Want to live in the center of all the action with access to some of San Francisco’s best public transit? Hayes Valley is the neighborhood for you.
“Hayes Valley is hot, hot, hot,” said Patrick Barber, president of Pacific Union International’s San Francisco region. “It’s just very hip and very young and very happening, and yet you’ve got the opera house and Davies Symphony Hall right there.”
The neighborhood took off after the 1989 Loma Prieta earthquake damaged the Central Freeway, leading to the removal of ramps at Franklin and Gough streets. It’s now home to an array of boutique shops, trendy restaurants, and galleries.
Condominiums make up a large portion of Hayes Valley homes for sale. In September the median price of condominiums in the neighborhood increased 18 percent to $822,500, up from $695,000 a year earlier, according to MLS data.
The neighborhood centers on a small park called Patricia’s Green on Octavia Street between Hayes and Fell, home to a playground, inventive sculptures, occasional food trucks, and Smitten Ice Cream, which serves up made-to-order scoops with its liquid nitrogen technology.
Java drinkers flock to Blue Bottle Coffee on Linden Street, a tiny alley between Hayes and Fell with landscaping and a seating area. Dark Garden, a leather, lingerie, and corset shop, also attracts shoppers to the alley.
Favorite Hayes Valley dining includes Absinthe Brasserie & Bar, known for its inventive cocktails and French fare; Brazilian churrascaria restaurant Espetus; Chicago-style pizza joint Patxi’s; carnival-themed restaurant Straw; Japanese Izakaya spot Nojo; and the ever-popular German eatery Suppenküche, which has also opened a beer garden across from Smitten.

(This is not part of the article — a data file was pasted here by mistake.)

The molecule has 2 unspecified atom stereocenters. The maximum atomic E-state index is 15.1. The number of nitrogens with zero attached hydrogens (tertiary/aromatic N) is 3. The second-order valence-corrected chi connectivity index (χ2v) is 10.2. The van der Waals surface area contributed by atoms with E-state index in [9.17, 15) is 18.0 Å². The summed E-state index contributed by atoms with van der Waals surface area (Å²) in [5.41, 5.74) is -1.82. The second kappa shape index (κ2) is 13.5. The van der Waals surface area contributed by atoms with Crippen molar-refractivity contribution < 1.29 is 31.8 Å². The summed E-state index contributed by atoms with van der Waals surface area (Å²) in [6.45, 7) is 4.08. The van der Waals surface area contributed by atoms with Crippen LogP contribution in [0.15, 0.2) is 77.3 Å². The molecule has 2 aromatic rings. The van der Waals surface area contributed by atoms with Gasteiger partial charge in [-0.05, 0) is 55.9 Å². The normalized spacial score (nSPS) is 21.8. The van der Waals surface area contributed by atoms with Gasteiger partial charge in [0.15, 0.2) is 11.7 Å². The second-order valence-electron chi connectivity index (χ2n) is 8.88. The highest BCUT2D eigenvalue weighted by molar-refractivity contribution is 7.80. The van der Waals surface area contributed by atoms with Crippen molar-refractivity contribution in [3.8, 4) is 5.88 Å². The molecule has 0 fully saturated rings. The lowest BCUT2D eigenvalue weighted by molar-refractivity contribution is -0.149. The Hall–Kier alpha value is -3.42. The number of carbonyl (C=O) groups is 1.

The charming Hotel Biron wine bar is located on Rose Street, and Fillmore staple the Grove opened a cafe on Hayes and Franklin last year. The Fatted Calf Charcuterie offers an astounding supply of meats, cheese, and other treats, and even holds a “pork happy hour” on Wednesday evenings.
SFJAZZ is building a new concert hall at 205 Franklin Street, scheduled to open in January 2013.
Hayes Valley’s central location near City Hall gives residents some of the easiest access to public transit, Highway 101, and the Bay Bridge in San Francisco. Both Muni and BART have train stations in the neighborhood, and numerous buses run along Van Ness Avenue and surrounding streets.
“Now that the Central Freeway has been taken down, it has really opened up Hayes Valley to be a shopping and eating mecca,” Barber said.
(Photo of Hayes Valley by Steve Boland, via Flickr.)